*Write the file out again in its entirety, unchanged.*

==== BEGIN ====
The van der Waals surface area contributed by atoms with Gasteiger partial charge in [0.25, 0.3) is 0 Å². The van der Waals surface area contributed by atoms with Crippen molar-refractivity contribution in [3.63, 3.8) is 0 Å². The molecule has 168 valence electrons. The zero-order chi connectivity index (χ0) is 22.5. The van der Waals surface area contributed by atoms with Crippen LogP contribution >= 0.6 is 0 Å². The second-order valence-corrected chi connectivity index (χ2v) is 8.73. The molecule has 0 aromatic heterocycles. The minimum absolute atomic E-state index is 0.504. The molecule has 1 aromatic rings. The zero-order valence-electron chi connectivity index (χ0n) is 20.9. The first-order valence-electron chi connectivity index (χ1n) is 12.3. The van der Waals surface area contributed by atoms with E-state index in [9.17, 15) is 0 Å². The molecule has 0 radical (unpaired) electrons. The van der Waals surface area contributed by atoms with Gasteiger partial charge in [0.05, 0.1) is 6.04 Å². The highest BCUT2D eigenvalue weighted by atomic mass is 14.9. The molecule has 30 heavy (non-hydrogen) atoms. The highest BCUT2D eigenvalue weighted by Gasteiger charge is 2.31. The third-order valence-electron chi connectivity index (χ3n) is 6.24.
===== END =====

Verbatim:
The van der Waals surface area contributed by atoms with Gasteiger partial charge in [0.25, 0.3) is 0 Å². The van der Waals surface area contributed by atoms with Crippen molar-refractivity contribution in [3.63, 3.8) is 0 Å². The molecule has 168 valence electrons. The zero-order chi connectivity index (χ0) is 22.5. The van der Waals surface area contributed by atoms with Crippen LogP contribution >= 0.6 is 0 Å². The second-order valence-corrected chi connectivity index (χ2v) is 8.73. The molecule has 0 aromatic heterocycles. The minimum absolute atomic E-state index is 0.504. The molecule has 1 aromatic rings. The zero-order valence-electron chi connectivity index (χ0n) is 20.9. The first-order valence-electron chi connectivity index (χ1n) is 12.3. The van der Waals surface area contributed by atoms with E-state index in [9.17, 15) is 0 Å². The molecule has 0 radical (unpaired) electrons. The van der Waals surface area contributed by atoms with Gasteiger partial charge in [0.05, 0.1) is 6.04 Å². The highest BCUT2D eigenvalue weighted by atomic mass is 14.9. The molecule has 30 heavy (non-hydrogen) atoms. The highest BCUT2D eigenvalue weighted by Gasteiger charge is 2.31. The third-order valence-electron chi connectivity index (χ3n) is 6.24.